(3) "While the metal may still challenge and break $7.0/7.50 an ounce once more on speculative buying, we expect the move lower in other commodity prices to drag silver lower later this year." I will dispose of this point by mentioning that as I write, silver has once again crossed over the $7.50 making such "speculative buying" an immediate reality. This is a very buoyant silver market. To make a blanket statement that silver will move lower this year (and buy logical extension stay lower) is ludicrous as lumping the silver-buying habits of middle-class Indians and Americans together. Simple-minded doesn't begin to describe it. We've got immense U.S. inflation with the Iraq war as a driver, the euro taking over from the dollar worldwide as a core currency, the dollar on shaky ground anyway due to its immense sales by the Treasury and the vast dollar holdings of Japan and China, doubts about the stability of the world situation causing trepidation and fear in the hearts of many investors at home and abroad - folks, if this is not the kind of climate which drives precious metals purchases, I don't know what is!

If pressed, I think it would be appropriate to use Jim Puplava's description of the economy as a "Perfect Storm." Various economic factors conspiring to further the purchase of silver worldwide, in Mexico, 31 governors have just voted to establish a silver-backed Mexican currency. This struggle is not over and could play significantly into silver demand and price in the future, but is not even considered by the main analysts.

India, China and, in fact, all of East Asia have been purchasing additional gold and silver for several years now, and the trend will continue. And let's recall the China factor, the Chinese economy is growing at an astounding rate of almost 10%. And while much of this growth is certainly boosted by the government 's monetary policy (loose money) another great chunk of it has to do with the Chinese poverty driver as a nation of 1 billion-plus gradually take advantage of an increasingly free-market to build wealth while producing an enormous quantity of goods for domestic and worldwide production. I expect a downturn at some point in the Chinese economy but I am not one who predicts it is coming anytime soon. The domestic market, in my opinion, is just too big and will act as a giant sponge, cushioning any relaxation in world demand for Chinese goods and services. Thus, I expect Chinese demand for silver and silver products supporting its technology will continue and make up for any fall off in demand for silver from the film industry.

I took the last points first, but I can't resist commenting on the first point the Reuters article makes, as follows: Analysts said the metal's rise to an eight-month high of $8.15 an ounce in December was solely driven by speculators inspired by gains in gold and copper and not by fundamentals.

What kind of thinking is this? The fundamental fact is there is 1.5 billion ounces less silver today than in 1990. The U.S. government is out of silver and had to pass a bill to purchase silver in the open market to continue the Liberty (Silver Eagle) coin program. New uses for silver are discovered continuously and the price did not move on fundamentals?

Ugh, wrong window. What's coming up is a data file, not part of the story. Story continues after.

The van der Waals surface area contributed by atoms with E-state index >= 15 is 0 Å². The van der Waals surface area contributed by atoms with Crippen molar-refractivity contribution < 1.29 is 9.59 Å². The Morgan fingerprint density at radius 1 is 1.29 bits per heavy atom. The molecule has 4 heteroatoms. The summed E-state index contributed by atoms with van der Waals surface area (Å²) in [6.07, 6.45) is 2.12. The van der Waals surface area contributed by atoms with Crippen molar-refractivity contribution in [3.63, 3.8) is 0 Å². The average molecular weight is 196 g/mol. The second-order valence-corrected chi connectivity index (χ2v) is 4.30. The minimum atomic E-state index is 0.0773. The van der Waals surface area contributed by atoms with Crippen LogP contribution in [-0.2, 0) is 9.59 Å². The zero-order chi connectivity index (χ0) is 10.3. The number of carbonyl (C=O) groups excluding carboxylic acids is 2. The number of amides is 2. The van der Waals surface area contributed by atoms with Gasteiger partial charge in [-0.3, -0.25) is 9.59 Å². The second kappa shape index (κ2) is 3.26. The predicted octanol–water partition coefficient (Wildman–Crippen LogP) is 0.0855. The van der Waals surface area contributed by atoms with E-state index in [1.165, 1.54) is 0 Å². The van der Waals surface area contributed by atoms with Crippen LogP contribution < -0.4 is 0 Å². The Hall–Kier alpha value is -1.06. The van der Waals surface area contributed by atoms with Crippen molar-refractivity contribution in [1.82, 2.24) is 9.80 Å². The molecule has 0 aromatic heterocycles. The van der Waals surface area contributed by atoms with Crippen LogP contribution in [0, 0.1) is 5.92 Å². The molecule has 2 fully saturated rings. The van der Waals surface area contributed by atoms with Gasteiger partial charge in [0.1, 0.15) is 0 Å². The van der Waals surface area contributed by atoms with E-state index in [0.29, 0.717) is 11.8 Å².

Should gold go to US$500 or US$600, silver shall travel far higher too. It may reach US$10 or US$20 per ounce. At that point shall the business wires write a story explaining that the gains are speculative? Maybe they will. And who will care with gold and silver at those prices. The statement is a good example of "talking silver down." Claim prices are "driven by speculators" as if that is a bad thing and imply, while you are trotting out your explanation, that prices are about to collapse as speculative interest fails and silver reverts to a pricing pattern based solely on its worth as an industrial metal.

Well, wire services I have news for your, silver has never been priced SOLEY as an industrial metal. It is a precious metal as well. Its industrial uses merely increase its overall value and often give silver the opportunity to exceed the gains in gold given that it is a commodity that needs to be re-supplied every year. Silver is far more volatile than gold, possibly giving investors more opportunity on the buy side.

In summary: The drop-off in film demand for silver will be filled by increasing demand for silver in various high-tech endeavors, especially from China. Silver jewelry is looked on as an investment not an ornament around the world and thus price rises in silver act as an investment incentive, stimulating silver purchases worldwide, not decreasing them. Finally, U.S. monetary policy, a combination of administration wrong-headedness and the culmination decades of financial policy fumbles are going to continue to encourage economic instability and exacerbate the flight to precious metals. As U.S. Treasuries - once perceived as the most solid investment in the world - come under increasing attack along with the dollar this up trend in precious metals will only acquire strength.

The melting point for silver is 961.93 °C - 1235.08 °K